Here at the Services division of SAP, the world’s largest business software company, we are constantly committed to improving our employee engagement on Strategy. It’s about understanding the particular overall strategy, translating it into individuals’ context and helping them to take appropriate action. We measure that as part of our employee satisfaction survey – due every September.

This year, we wanted to do something different than we usually have done. The idea of a comprehensive campaign came up.  I wondered about it myself: one campaign, 10,000+ employees, 8 weeks, during the summer. How on earth could that possibly work out?


It did. Even considering the potential distraction of the FIFA world championship. But just what made our summer’s Strategy campaign a success?

Our intent was clear, the content (ie the strategy) at our hands, and we knew what we wanted as outcome. Our main objective for the campaign itself was to reach all of our Services employees (yes, there are more than ten-thousand of them), to actively and repeatedly engage with at least half of them, and to improve our scores in the September employee survey.

We called the campaign Summer of Strategy, and it was built around four powerful building blocks:

  • enable: We knew we needed to recruit and enable strategy multipliers. This was done by careful identification and selection of the multipliers. We equipped them with the necessary procedures and assets. To ensure one voice, we ran live broadcasts to all of them.
  • engage: We provided networking opportunities in small-sized settings to discuss the strategy directly with executives. This was done by holding regular, determined weekly sessions. Ours were each Friday – arranged for each time zone and no longer than 60 minutes.
  • learn: To provide outside-in views on what will disrupt the services landscape, we invited though leaders and analyst to talk to our people every Wednesday for 60 minutes
  • have fun: As a gamification element, we launched a video contest where we asked for employees to create and submit their personal take on our strategy. We combined a popular vote and judge’s decisions to award participants desirable prizes like 3D printers, Google glasses, and an iPhone6.


In addition, the campaign was supported by a rich library of assets (such as flyers, presentations, flip-books, videos), a solid infrastructure and some rigorous program management experts.


What impact did we get? A stunning level of participation. Our first Summer of Strategy drove tremendous traffic and conversations around our campaign, we had record downloads of the assets I described, and we successfully engaged even more than the 50% we had originally targeted.


Overall, the feedback we received was overwhelmingly positive with superb Net Promoter Scores. Below is a dashboard we used (I only omitted the bits of internal proprietary information, so as to be able to share it with here you).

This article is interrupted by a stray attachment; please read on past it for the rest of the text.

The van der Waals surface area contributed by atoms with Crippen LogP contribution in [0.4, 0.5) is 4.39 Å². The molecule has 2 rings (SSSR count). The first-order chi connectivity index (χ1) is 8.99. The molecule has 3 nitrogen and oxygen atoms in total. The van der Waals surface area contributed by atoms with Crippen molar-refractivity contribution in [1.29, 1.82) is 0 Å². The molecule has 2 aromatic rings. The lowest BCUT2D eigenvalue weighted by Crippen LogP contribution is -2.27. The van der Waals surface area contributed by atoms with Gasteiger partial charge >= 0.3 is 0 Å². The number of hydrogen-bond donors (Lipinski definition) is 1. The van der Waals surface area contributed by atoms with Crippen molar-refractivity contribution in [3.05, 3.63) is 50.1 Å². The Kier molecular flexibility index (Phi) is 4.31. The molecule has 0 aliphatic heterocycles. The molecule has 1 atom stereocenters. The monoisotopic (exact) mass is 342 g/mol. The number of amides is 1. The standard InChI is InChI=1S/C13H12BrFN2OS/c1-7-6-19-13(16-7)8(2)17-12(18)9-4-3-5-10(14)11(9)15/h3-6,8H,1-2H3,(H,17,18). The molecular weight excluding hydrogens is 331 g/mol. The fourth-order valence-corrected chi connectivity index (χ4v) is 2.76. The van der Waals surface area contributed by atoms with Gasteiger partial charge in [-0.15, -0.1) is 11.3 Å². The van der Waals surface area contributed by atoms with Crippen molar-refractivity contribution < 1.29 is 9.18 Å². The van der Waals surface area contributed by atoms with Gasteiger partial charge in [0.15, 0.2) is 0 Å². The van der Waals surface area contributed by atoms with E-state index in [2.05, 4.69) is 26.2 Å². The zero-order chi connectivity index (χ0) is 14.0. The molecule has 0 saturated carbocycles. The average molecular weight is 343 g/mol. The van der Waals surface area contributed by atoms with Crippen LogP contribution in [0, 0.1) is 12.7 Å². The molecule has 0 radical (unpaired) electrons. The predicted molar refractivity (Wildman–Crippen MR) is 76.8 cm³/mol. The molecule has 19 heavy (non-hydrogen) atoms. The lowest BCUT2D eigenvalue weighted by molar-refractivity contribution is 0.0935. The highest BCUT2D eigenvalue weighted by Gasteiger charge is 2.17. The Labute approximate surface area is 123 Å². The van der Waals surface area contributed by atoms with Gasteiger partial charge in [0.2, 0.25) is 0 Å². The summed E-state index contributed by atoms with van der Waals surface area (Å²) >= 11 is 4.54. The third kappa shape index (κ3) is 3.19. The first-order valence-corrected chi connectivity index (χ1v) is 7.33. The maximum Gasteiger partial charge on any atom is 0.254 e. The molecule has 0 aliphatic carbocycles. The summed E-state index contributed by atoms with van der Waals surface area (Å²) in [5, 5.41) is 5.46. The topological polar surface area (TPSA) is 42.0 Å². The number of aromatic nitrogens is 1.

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So, now, looking back at the summer: What were the keys to make our campaign work? I think there were some critical success factors.

  • A defined Campaign. We deployed higher density, richer content, more variety, for a defined duration of time. That made people curious which promoted interest.
  • Strong Branding. Everything about SAP Service’s Summer of Strategy was branded by a unique, visual identity. This greatly helped instantly identify the campaign separate from the information flood of everything else.
  • Applied Proximity: This means we purposefully ensured our employees were exposed to leaders and content that directly relate and to which they can easily refer. This makes the action relevant, not distant and disconnected.
  • Gamification: We humans like things that a fun! And this approach works remarkably well even across topics you might not necessarily expect like strategy.

And now looking ahead to the future: What did we learn? We learned a lot. Specifically, the most important take-away is that you have to give a campaign the proper time to develop momentum.

We observed this through the growth in traffic, attendance, and especially during our video contest. Wisely, we had put the learning-track at the beginning of the campaign – which catapulted our success by helping us fill the time the campaign needed to build awareness and interest.

Additional lessons learned included the need to create scalable platforms for audio and video feeds due to the large size of our target audience; improved ways to successfully schedule and promote sessions; ways to better manage the campaign websites and how to better engage by layering the campaign with social media.

Is this then, an experience to be repeated? Certainly yes. The format delivered and was run with minimal creation and execution costs. A yearly cadence seems best suited, and I would not opt for a faster vacancy, as the effect would wear out and participation likely would dip.

So, with the fine-tuning as I have described, I look forward to gearing up in 2015 for another engaging, innovative and successful Summer of Strategy.




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